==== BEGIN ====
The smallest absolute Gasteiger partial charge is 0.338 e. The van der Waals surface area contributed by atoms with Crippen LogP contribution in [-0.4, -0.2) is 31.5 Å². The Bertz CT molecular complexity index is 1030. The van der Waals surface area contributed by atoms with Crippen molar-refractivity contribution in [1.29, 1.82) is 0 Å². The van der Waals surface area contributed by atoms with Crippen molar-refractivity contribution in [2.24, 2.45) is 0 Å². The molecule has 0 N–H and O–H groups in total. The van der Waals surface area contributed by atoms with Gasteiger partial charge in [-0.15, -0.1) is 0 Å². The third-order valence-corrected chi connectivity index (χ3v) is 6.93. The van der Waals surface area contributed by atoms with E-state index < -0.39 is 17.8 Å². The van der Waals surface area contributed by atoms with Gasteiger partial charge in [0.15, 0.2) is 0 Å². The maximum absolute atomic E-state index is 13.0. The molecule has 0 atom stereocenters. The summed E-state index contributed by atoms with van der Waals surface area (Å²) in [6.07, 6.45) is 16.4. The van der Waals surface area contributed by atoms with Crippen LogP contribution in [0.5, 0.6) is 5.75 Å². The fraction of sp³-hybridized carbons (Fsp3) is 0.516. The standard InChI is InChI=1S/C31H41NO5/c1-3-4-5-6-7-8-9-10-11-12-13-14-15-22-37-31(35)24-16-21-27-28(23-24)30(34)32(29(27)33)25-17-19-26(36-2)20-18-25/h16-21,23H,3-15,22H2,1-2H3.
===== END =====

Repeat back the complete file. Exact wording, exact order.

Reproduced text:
The smallest absolute Gasteiger partial charge is 0.338 e. The van der Waals surface area contributed by atoms with Crippen LogP contribution in [-0.4, -0.2) is 31.5 Å². The Bertz CT molecular complexity index is 1030. The van der Waals surface area contributed by atoms with Crippen molar-refractivity contribution in [1.29, 1.82) is 0 Å². The van der Waals surface area contributed by atoms with Crippen molar-refractivity contribution in [2.24, 2.45) is 0 Å². The molecule has 0 N–H and O–H groups in total. The van der Waals surface area contributed by atoms with Gasteiger partial charge in [-0.15, -0.1) is 0 Å². The third-order valence-corrected chi connectivity index (χ3v) is 6.93. The van der Waals surface area contributed by atoms with E-state index < -0.39 is 17.8 Å². The van der Waals surface area contributed by atoms with Gasteiger partial charge in [0.15, 0.2) is 0 Å². The maximum absolute atomic E-state index is 13.0. The molecule has 0 atom stereocenters. The summed E-state index contributed by atoms with van der Waals surface area (Å²) in [6.07, 6.45) is 16.4. The van der Waals surface area contributed by atoms with Crippen LogP contribution in [0.5, 0.6) is 5.75 Å². The fraction of sp³-hybridized carbons (Fsp3) is 0.516. The standard InChI is InChI=1S/C31H41NO5/c1-3-4-5-6-7-8-9-10-11-12-13-14-15-22-37-31(35)24-16-21-27-28(23-24)30(34)32(29(27)33)25-17-19-26(36-2)20-18-25/h16-21,23H,3-15,22H2,1-2H3.